Sakata, a former major-league player and now a minor-league manager in Japan, is happy for Mariners manager Don Wakamatsu. But Sakata says he doesn't expect a trend of Japanese-Americans becoming major-league managers.
URAWA, Japan — Don Wakamatsu is a katonk.
At least that’s the way fellow Japanese-American and former Baltimore Oriole Lenn Sakata sees it.
Sakata, who was born and raised in Hawaii, is quick to distinguish himself from the Oregon-born Wakamatsu.
- The hidden homeless: families in the suburbs
- How the Seahawks got two first-round picks in the NFL draft
- Here are Seattle-area companies employees enjoy working at most
- Home prices charge ahead, driving some buyers farther afield
- Mayor, Chris Hansen denounce misogynistic comments over council arena vote
Most Read Stories
“The local Japanese [Americans] in Hawaii consider the mainland Japanese [Americans] different,” Sakata says with a grin. “We call them ‘katonks’ because they’re so hardheaded, when they hit their heads, it goes ‘katonk.’ “
Sakata chuckled in amusement as he playfully needled his longtime acquaintance after a recent workout for the minor-league team he manages in Japan’s Eastern League. However, the distinction took on more gravity when he began to put Wakamatsu’s hiring as the U.S. major leagues’ first Japanese-American manager into perspective.
The Mariners rookie manager represents a community that was interned during World War II by its own national government out of uneasiness over its ties to the enemy; Japanese-Americans in Hawaii were not subjected to such treatment. In light of that major difference, Sakata believes the mainland community should be allowed to celebrate an event that underscores how much attitudes in the country have changed.
“They’re probably a lot prouder of the fact that he made it because it’s like vindication,” Sakata explains. “For us, in Hawaii, we think it’s great, but it’s just another thing because we didn’t have to go through what they went through. None of my relatives or family friends were interned. [The internment] was kind of a black eye on America and that’s where Don’s from.”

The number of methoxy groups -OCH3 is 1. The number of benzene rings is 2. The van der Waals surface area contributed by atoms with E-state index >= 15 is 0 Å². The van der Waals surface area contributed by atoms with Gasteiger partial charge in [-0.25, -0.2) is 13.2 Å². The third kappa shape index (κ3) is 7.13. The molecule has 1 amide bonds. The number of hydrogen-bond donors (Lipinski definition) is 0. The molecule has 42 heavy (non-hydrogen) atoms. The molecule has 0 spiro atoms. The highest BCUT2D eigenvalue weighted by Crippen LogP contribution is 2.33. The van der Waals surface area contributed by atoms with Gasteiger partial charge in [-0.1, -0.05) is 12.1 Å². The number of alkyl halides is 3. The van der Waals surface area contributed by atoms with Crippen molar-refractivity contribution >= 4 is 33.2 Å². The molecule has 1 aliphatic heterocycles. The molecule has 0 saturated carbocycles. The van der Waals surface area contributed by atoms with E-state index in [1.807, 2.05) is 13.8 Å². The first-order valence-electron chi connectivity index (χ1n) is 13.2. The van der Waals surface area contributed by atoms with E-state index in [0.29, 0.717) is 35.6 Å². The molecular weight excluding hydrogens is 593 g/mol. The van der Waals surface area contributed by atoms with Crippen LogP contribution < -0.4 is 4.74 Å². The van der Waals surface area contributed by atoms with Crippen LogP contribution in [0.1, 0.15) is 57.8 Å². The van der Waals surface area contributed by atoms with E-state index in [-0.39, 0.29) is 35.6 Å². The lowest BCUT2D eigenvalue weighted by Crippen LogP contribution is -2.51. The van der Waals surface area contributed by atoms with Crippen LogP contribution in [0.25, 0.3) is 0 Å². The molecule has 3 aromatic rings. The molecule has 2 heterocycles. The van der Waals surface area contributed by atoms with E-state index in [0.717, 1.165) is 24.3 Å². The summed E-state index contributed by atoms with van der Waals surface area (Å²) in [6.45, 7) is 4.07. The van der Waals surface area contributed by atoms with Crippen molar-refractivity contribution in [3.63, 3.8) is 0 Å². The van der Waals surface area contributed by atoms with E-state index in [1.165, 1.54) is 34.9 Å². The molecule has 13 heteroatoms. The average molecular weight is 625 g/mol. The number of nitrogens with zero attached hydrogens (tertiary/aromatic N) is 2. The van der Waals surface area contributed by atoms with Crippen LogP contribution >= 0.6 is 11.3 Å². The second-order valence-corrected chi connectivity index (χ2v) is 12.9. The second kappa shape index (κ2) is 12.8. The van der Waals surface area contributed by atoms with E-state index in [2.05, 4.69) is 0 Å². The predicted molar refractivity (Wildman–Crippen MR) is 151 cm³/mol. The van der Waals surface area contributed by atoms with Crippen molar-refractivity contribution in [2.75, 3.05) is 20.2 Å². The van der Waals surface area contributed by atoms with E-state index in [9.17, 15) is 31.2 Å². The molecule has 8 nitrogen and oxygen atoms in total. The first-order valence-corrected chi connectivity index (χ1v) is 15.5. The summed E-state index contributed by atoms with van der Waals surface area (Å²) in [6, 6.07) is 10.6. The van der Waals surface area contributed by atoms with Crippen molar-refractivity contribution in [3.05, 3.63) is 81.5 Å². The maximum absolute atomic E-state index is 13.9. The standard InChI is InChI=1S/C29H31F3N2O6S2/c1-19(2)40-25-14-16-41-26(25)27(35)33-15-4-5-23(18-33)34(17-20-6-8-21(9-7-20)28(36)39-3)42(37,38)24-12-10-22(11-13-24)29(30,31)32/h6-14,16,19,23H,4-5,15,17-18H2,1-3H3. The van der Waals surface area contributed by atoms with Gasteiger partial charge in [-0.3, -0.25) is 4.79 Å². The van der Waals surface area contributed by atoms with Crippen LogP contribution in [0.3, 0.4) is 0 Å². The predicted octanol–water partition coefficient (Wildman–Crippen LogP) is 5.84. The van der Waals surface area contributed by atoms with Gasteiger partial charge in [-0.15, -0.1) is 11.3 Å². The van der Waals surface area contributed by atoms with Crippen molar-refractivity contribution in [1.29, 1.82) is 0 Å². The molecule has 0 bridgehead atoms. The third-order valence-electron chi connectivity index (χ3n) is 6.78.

Beyond wanting to give the mainland Japanese-American community its moment, though, the straight-talking Sakata is skeptical that the hiring of America’s first Japanese-American manager will have any lasting significance.
“It’s great because he’s the first, but this is America,” Sakata says. “Frank Robinson was the first black manager, but after awhile, it was like whoop-de-do because there became many, many more black managers and then there became Latino managers. But with a Japanese-American, there aren’t going to be that many. Don may be the only one, maybe forever. It’s not like they fall out of trees in baseball. There’s only Kurt Suzuki [Hawaiian-born Oakland catcher] that’s playing, right? So if he doesn’t go on to coach, then who knows when the next one will be? Then, [Don] becomes a little footnote in baseball history that’ll be so small eventually the only ones who’ll care are the ones who care to care.”
Make no mistake, though, Sakata is one who cares. He’s immensely proud of the fact that he was the second Japanese-American to wear a major-league uniform after fellow Hawaiian Ryan Kurosaki pitched seven games for St. Louis in 1975.
Sakata, an All-American second baseman at Gonzaga, was drafted by Milwaukee in 1975. He began his major-league career with the Brewers in 1977, but is best remembered for his six seasons in Baltimore.
He was the last guy to play shortstop before iron man Cal Ripken moved there permanently from third base in 1982, just 28 games into his record streak of 2,632 consecutive games played. Sakata was also a member of the Orioles’ 1983 World Series championship team. In fact, the turning point for the Orioles that season well might have been a game in which Sakata was the improbable savior and then the unlikely hero.
The Orioles had been in a tight race all summer long and stood a half-game out of first place as they played Toronto on Aug. 24. The game went into extra innings with skipper Joe Altobelli having managed himself out of catchers, so he shifted Sakata behind the plate from second base. It was the first and only inning Sakata played at catcher in his 11-year major-league career.